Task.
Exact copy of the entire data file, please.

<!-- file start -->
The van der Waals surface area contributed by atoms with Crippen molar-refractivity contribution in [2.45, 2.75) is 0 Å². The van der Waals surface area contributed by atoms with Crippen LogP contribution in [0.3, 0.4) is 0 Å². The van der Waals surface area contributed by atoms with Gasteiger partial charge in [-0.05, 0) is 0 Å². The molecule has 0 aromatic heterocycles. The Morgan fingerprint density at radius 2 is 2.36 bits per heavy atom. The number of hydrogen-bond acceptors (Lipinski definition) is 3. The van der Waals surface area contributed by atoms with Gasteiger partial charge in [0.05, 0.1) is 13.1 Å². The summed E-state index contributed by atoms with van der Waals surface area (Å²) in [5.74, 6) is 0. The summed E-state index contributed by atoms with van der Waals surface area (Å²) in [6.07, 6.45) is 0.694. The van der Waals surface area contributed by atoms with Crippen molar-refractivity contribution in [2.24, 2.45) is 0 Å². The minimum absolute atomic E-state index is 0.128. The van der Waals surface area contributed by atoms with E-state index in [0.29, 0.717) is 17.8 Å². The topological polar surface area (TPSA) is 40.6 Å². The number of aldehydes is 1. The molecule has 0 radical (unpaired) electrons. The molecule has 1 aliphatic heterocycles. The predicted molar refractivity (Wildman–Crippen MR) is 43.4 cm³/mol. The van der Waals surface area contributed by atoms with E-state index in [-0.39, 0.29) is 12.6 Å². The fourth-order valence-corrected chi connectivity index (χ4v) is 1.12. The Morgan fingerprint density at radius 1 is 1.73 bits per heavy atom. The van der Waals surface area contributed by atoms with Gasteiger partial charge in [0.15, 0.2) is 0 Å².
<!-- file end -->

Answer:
The van der Waals surface area contributed by atoms with Crippen molar-refractivity contribution in [2.45, 2.75) is 0 Å². The van der Waals surface area contributed by atoms with Crippen LogP contribution in [0.3, 0.4) is 0 Å². The van der Waals surface area contributed by atoms with Gasteiger partial charge in [-0.05, 0) is 0 Å². The molecule has 0 aromatic heterocycles. The Morgan fingerprint density at radius 2 is 2.36 bits per heavy atom. The number of hydrogen-bond acceptors (Lipinski definition) is 3. The van der Waals surface area contributed by atoms with Gasteiger partial charge in [0.05, 0.1) is 13.1 Å². The summed E-state index contributed by atoms with van der Waals surface area (Å²) in [5.74, 6) is 0. The summed E-state index contributed by atoms with van der Waals surface area (Å²) in [6.07, 6.45) is 0.694. The van der Waals surface area contributed by atoms with Crippen molar-refractivity contribution in [2.24, 2.45) is 0 Å². The minimum absolute atomic E-state index is 0.128. The van der Waals surface area contributed by atoms with E-state index in [0.29, 0.717) is 17.8 Å². The topological polar surface area (TPSA) is 40.6 Å². The number of aldehydes is 1. The molecule has 0 radical (unpaired) electrons. The molecule has 1 aliphatic heterocycles. The predicted molar refractivity (Wildman–Crippen MR) is 43.4 cm³/mol. The van der Waals surface area contributed by atoms with E-state index in [-0.39, 0.29) is 12.6 Å². The fourth-order valence-corrected chi connectivity index (χ4v) is 1.12. The Morgan fingerprint density at radius 1 is 1.73 bits per heavy atom. The van der Waals surface area contributed by atoms with Gasteiger partial charge in [0.15, 0.2) is 0 Å².